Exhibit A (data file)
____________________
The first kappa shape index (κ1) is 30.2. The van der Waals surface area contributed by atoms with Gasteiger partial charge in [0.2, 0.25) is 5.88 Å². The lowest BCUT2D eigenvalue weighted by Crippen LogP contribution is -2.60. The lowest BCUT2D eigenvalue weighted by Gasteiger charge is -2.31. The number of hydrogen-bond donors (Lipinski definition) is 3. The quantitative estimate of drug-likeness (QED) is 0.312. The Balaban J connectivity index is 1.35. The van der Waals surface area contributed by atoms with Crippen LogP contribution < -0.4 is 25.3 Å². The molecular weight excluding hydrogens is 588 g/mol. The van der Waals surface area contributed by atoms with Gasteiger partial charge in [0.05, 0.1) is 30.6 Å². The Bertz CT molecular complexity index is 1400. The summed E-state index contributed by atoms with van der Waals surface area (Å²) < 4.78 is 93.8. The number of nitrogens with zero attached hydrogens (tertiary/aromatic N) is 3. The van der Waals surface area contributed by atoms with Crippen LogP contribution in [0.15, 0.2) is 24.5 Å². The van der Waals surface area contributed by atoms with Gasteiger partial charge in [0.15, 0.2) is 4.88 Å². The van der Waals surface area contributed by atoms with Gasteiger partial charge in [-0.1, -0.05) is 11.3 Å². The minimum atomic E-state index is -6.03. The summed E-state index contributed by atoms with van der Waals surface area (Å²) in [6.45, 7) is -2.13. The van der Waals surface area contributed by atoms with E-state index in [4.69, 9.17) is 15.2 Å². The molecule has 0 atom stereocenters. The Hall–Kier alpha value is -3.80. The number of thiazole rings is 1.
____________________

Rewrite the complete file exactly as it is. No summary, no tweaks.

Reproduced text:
The first kappa shape index (κ1) is 30.2. The van der Waals surface area contributed by atoms with Gasteiger partial charge in [0.2, 0.25) is 5.88 Å². The lowest BCUT2D eigenvalue weighted by Crippen LogP contribution is -2.60. The lowest BCUT2D eigenvalue weighted by Gasteiger charge is -2.31. The number of hydrogen-bond donors (Lipinski definition) is 3. The quantitative estimate of drug-likeness (QED) is 0.312. The Balaban J connectivity index is 1.35. The van der Waals surface area contributed by atoms with Crippen LogP contribution < -0.4 is 25.3 Å². The molecular weight excluding hydrogens is 588 g/mol. The van der Waals surface area contributed by atoms with Gasteiger partial charge in [0.05, 0.1) is 30.6 Å². The Bertz CT molecular complexity index is 1400. The summed E-state index contributed by atoms with van der Waals surface area (Å²) < 4.78 is 93.8. The number of nitrogens with zero attached hydrogens (tertiary/aromatic N) is 3. The van der Waals surface area contributed by atoms with Crippen LogP contribution in [0.15, 0.2) is 24.5 Å². The van der Waals surface area contributed by atoms with Gasteiger partial charge in [0.15, 0.2) is 4.88 Å². The van der Waals surface area contributed by atoms with Gasteiger partial charge in [-0.1, -0.05) is 11.3 Å². The minimum atomic E-state index is -6.03. The summed E-state index contributed by atoms with van der Waals surface area (Å²) in [6.45, 7) is -2.13. The van der Waals surface area contributed by atoms with E-state index in [4.69, 9.17) is 15.2 Å². The molecule has 0 atom stereocenters. The Hall–Kier alpha value is -3.80. The number of thiazole rings is 1.